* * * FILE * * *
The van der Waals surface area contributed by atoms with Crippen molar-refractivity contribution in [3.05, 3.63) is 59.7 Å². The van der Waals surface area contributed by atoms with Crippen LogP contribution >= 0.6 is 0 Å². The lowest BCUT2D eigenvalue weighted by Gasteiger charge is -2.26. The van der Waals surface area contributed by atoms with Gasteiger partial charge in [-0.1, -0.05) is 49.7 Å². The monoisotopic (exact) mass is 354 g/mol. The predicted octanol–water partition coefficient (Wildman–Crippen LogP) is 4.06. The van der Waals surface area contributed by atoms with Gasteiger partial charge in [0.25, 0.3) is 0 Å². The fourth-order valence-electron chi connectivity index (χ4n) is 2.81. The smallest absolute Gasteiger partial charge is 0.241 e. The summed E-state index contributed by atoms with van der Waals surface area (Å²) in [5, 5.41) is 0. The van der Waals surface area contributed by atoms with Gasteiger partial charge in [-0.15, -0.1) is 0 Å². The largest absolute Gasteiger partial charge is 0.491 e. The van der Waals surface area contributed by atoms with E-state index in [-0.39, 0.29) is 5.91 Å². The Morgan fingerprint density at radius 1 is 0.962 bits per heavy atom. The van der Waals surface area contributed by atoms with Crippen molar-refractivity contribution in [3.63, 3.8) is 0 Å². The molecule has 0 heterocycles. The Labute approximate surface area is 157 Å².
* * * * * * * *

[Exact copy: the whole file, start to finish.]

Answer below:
The van der Waals surface area contributed by atoms with Crippen molar-refractivity contribution in [3.05, 3.63) is 59.7 Å². The van der Waals surface area contributed by atoms with Crippen LogP contribution >= 0.6 is 0 Å². The lowest BCUT2D eigenvalue weighted by Gasteiger charge is -2.26. The van der Waals surface area contributed by atoms with Gasteiger partial charge in [-0.1, -0.05) is 49.7 Å². The monoisotopic (exact) mass is 354 g/mol. The predicted octanol–water partition coefficient (Wildman–Crippen LogP) is 4.06. The van der Waals surface area contributed by atoms with Gasteiger partial charge in [0.25, 0.3) is 0 Å². The fourth-order valence-electron chi connectivity index (χ4n) is 2.81. The smallest absolute Gasteiger partial charge is 0.241 e. The summed E-state index contributed by atoms with van der Waals surface area (Å²) in [5, 5.41) is 0. The van der Waals surface area contributed by atoms with Gasteiger partial charge in [-0.15, -0.1) is 0 Å². The largest absolute Gasteiger partial charge is 0.491 e. The van der Waals surface area contributed by atoms with E-state index in [-0.39, 0.29) is 5.91 Å². The Morgan fingerprint density at radius 1 is 0.962 bits per heavy atom. The van der Waals surface area contributed by atoms with Crippen molar-refractivity contribution in [3.63, 3.8) is 0 Å². The molecule has 0 heterocycles. The Labute approximate surface area is 157 Å².